Whistleblowers accuse Erlanger of illegal billing for concurrent surgeries that left patients unsupervised

A federal whistleblower lawsuit filed against Erlanger Health System accuses hospital leaders of illegal billing practices by knowingly overlapping surgeries and allowing trainees to operate on patients without physician supervision, among other patient safety and compliance issues.

The complaint, brought under the federal False Claims Act and Tennessee Medicaid False Claims Act and filed in April 2021 in U.S. District Court, alleges surgeons who practice at Erlanger violated state and federal law by regularly billing for two or three different surgeries in the same timeframe while leaving residents and interns alone to complete operations without proper oversight or patient consent.

Medicare and Tennessee’s Medicaid program, TennCare, require a supervising or teaching physician to be present for the “key and critical” portions of each surgery in order to bill for the procedure and receive payment.

As a teaching hospital, Erlanger is supposed to use young doctors in training, known as residents, during surgeries. It’s up to the teaching physicians to decide what aspects of the surgery are key and critical because it can vary significantly depending on the individual patient, procedure or the skills of the resident.

“The surgeries were often scheduled to start within fifteen to thirty minutes of one another and, in the case of three overlapping bookings, two or more surgeries frequently occurred entirely within the duration of a third,” the suit alleges. “This routine practice meant unwitting patients were subjected to longer-than-necessary operating-room times and charges, often under anesthesia, often in the care of trainees, and nearly always without the backup of a properly qualified surgeon, despite legal requirements.”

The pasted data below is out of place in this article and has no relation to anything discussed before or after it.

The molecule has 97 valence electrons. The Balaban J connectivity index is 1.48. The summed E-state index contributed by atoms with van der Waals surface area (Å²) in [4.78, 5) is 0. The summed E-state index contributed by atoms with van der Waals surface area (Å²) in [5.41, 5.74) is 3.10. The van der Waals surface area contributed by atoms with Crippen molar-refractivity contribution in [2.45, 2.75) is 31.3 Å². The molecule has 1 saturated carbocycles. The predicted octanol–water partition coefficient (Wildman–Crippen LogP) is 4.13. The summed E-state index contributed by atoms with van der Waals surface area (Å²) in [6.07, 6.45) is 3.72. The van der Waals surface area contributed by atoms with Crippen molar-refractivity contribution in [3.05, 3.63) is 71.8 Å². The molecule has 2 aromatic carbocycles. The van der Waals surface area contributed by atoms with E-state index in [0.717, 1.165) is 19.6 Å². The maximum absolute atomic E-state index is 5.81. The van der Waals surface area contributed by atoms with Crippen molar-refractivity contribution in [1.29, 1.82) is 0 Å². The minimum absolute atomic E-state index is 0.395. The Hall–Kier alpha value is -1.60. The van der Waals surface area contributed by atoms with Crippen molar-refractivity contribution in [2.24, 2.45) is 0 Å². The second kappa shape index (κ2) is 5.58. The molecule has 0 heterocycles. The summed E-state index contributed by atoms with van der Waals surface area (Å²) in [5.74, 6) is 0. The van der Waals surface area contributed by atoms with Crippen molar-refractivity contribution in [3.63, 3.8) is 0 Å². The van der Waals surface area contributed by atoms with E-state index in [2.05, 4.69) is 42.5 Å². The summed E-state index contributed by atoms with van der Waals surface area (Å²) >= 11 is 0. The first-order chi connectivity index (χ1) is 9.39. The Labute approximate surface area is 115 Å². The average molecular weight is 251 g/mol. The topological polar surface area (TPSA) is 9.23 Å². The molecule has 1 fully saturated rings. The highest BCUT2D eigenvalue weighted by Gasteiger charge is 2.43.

The plaintiffs — Erlanger’s former chief information officer, Dr. Stephen Adams, and orthopedic surgeons Dr. Julie Adams and Dr. Scott Steinmann — say in the suit that they raised those concerns about patient safety and compliance with Erlanger leadership, which ultimately cost them their jobs.

“Erlanger deliberately turned a blind eye to the problems, deciding, instead, to focus negative attention upon those who dared to raise such issues,” the suit alleges.

The three are also seeking payment for damages they claim came as part of a “malicious and unlawful campaign of retaliation” under former Erlanger CEO Dr. Will Jackson, according to the suit.

The False Claims Act is a longstanding statute that allows individuals with non-public information to bring a suit in the name of the government to allege false statements or fraudulent representations have been used to secure government payment.

The law offers financial incentives for those suits as a way to safeguard public funds spent on critical services, such as health care, military support, infrastructure and disaster relief.

If successful, the whistleblower — also known as the relator — typically receives a portion of the recovery ranging between 15% and 30%, according to the U.S. Department of Justice website.

By law, those suits must be filed under seal to afford the government an opportunity to investigate the allegations and decide whether to take the case forward — which occurs in about 20% of cases filed. If the government declines to intervene, the whistleblowers have the option to proceed themselves.

Erlanger spokesperson Blaine Kelley said in an emailed statement that the state of Tennessee has already declined to intervene in the case. Erlanger officials are still awaiting confirmation of the U.S. Attorney’s office’s decision, she said.

“Erlanger has worked with and otherwise fully cooperated with the government’s review of the claims as they relate to Erlanger over the past 18 months,” Kelley wrote. “Erlanger disputes the merit of the allegations.”

She added, “No instances of patient harm relating to these allegations have been identified.”

Reuben Guttman, an attorney representing the whistleblowers, said his clients are unable to discuss the case.